The Origins of Christmas, December 15, 2017
Rev. Yme Woensdregt
Have you ever wondered where Christmas came from? I can hear some of you groaning at that question; you’re probably thinking, “Well duh … it comes from the birth of the baby Jesus!”
Well, yes and no. These days, obviously, it’s a day for Christians to celebrate the birth of the Christ–child. But it wasn’t always so. In fact, the earliest church never celebrated Christmas.
In the earliest days of the church, it could literally cost your life to be known as a follower of Jesus. Being known as one of the people “who belonged to the Way” (Acts 9) was a matter of life and death.
Who opposed the earliest followers of the Way? The earliest Christians were feared and hated by two different groups.
On the one hand, the earliest Christians were Jews. As they left the synagogue in order to follow Jesus, other Jews decried them as a disruptive force, spreading division in the synagogue. Jesus was teaching radical new ideas which drew people away from the Torah, which was the heart of Judaism.
On the other hand, Christians were hated by Romans because they refused to pay homage to the emperor. They insisted that there was one true God and they were spreading that message throughout the Roman Empire, and disrupting the carefully laid plans of the oppressor to subdue the people in the countries they had conquered. Christians simply could not be controlled by the Empire. They defied the empire, and Rome could not let that happen.
In such an environment, the church didn’t celebrate any festival too openly.
When they met, they would do so in secret, in small gatherings usually in homes. For them, each Sunday was a mini–Easter, celebrated as the day of resurrection and new life.
All of that changed in the momentous year 313. The emperor Constantine declared that Christianity would be an official religion of the Roman Empire. Suddenly, it was legal to be a follower of Jesus, and within the next century or two, the church went from being an underground group of followers to being part of the power structure. The Church (now with a capital C) became an institution of power and influence.
One of the signs of that influence was that the Church took over a Roman pagan festival called Saturnalia. It was a weeklong festival of lawlessness running from December 17–25. During this week, Roman courts were closed, and Roman law dictated that no one could be punished for damaging property or injuring people during the weeklong celebration. The festival began when Roman authorities chose “an enemy of the Roman people” to represent the “Lord of Misrule.” Each Roman community selected a victim whom they forced to indulge in food and other physical pleasures throughout the week. At the festival’s conclusion, December 25th, Roman authorities believed they were destroying the forces of darkness by brutally murdering this innocent man or woman.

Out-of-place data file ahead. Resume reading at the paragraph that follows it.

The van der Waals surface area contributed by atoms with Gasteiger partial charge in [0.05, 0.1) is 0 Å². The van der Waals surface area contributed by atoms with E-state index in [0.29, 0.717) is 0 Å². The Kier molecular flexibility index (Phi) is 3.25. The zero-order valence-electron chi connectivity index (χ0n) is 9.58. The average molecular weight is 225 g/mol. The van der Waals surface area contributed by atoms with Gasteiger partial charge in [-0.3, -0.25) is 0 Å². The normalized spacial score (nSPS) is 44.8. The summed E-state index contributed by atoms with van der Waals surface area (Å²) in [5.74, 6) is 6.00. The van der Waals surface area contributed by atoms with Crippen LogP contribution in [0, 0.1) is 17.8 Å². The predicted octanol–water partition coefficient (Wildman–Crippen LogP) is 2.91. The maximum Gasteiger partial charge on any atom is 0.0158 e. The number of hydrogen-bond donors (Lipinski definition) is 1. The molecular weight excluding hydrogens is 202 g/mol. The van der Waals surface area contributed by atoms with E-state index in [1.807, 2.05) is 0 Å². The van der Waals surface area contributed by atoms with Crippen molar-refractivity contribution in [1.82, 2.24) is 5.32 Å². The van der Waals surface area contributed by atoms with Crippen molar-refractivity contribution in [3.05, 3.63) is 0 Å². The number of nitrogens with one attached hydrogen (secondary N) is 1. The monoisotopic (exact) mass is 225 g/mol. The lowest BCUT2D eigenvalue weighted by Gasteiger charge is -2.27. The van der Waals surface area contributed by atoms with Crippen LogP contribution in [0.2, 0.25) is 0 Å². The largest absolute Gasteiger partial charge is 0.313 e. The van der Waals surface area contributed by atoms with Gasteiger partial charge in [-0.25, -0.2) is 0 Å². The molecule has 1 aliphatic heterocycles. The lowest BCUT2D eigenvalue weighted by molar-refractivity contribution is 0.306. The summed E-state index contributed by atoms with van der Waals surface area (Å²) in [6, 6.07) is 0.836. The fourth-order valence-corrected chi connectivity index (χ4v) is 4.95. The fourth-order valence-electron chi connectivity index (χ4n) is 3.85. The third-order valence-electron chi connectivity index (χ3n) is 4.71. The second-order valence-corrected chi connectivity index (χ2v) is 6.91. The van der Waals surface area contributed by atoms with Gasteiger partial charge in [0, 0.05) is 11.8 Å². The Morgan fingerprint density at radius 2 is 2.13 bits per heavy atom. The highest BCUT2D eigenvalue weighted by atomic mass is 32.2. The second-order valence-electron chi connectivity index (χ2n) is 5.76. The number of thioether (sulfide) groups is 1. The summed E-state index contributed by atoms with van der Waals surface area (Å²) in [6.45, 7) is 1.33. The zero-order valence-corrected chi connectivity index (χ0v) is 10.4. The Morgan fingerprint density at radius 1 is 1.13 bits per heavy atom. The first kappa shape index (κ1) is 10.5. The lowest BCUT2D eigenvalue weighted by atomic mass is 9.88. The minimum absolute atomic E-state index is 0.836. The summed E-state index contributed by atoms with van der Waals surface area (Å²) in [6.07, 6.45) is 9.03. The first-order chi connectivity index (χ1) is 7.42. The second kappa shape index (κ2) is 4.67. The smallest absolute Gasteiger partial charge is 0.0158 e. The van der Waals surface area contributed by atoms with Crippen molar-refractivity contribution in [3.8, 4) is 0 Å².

The Church took over this festival in the 4th century. Christian leaders succeeded in converting large numbers of pagans to Christianity by promising them that they could continue to celebrate the Saturnalia as Christians. The problem is that there was nothing remotely Christian about this festival. To remedy this, these same Christian leaders named Saturnalia’s concluding day, December 25th, to be Jesus’ birthday. The very first mention of a Nativity feast happened in the year 354.
In his book, “The Battle for Christmas”, Stephen Nissenbaum writes, “In return for ensuring massive observance of the anniversary of the Saviour’s birth by assigning it to this resonant date, the Church for its part tacitly agreed to allow the holiday to be celebrated more or less the way it had always been.” The earliest Christmas holidays were celebrated by drinking, sexual indulgence, singing naked in the streets (a precursor of modern caroling), etc.
Ever since, there has been a tension at Christmas time between an orgy of consumerism and a more religious observance of the holiday. The consumerist emphasis took hold in the 5th and 6th centuries, and culminated in a revelry of eating and drinking in the middle ages.
Inevitably, there was a backlash. Oliver Cromwell and the Puritans banned the celebration of Christmas in England in the 17th century. In Boston, the Reverend Increase Mather observed in 1687 that “the early Christians who first observed the Nativity on December 25 did not do so thinking that Christ was born in that Month, but because the Heathens’ Saturnalia was at that time kept in Rome, and they were willing to have those Pagan Holidays metamorphosed into Christian ones.” The Puritans followed the example of England and banned Christmas in New England as well.
This very brief historical overview shows that the origin of Christmas is not quite as obvious as first thought. To those conservative commentators who whine about the “war on Christmas”, we can appreciate with some historical insight that in fact, the Church took over an ancient pagan festival.
Many of the traditions we associate with Christmas—from decorating the house to purchasing presents to putting up a tree to wishing for a white Christmas—come from sources other than Christian origins.
I myself will continue to celebrate this season as the birth of Christ. But I bear nothing but gratitude for those who choose to celebrate it differently. I will join with you and appreciate once again that in the middle of winter, it is wonderful to celebrate a festival of Light as the days once more begin to lengthen.
I will wish people I meet “Merry Christmas”. And I won’t be offended if they wish me “Happy Holidays”.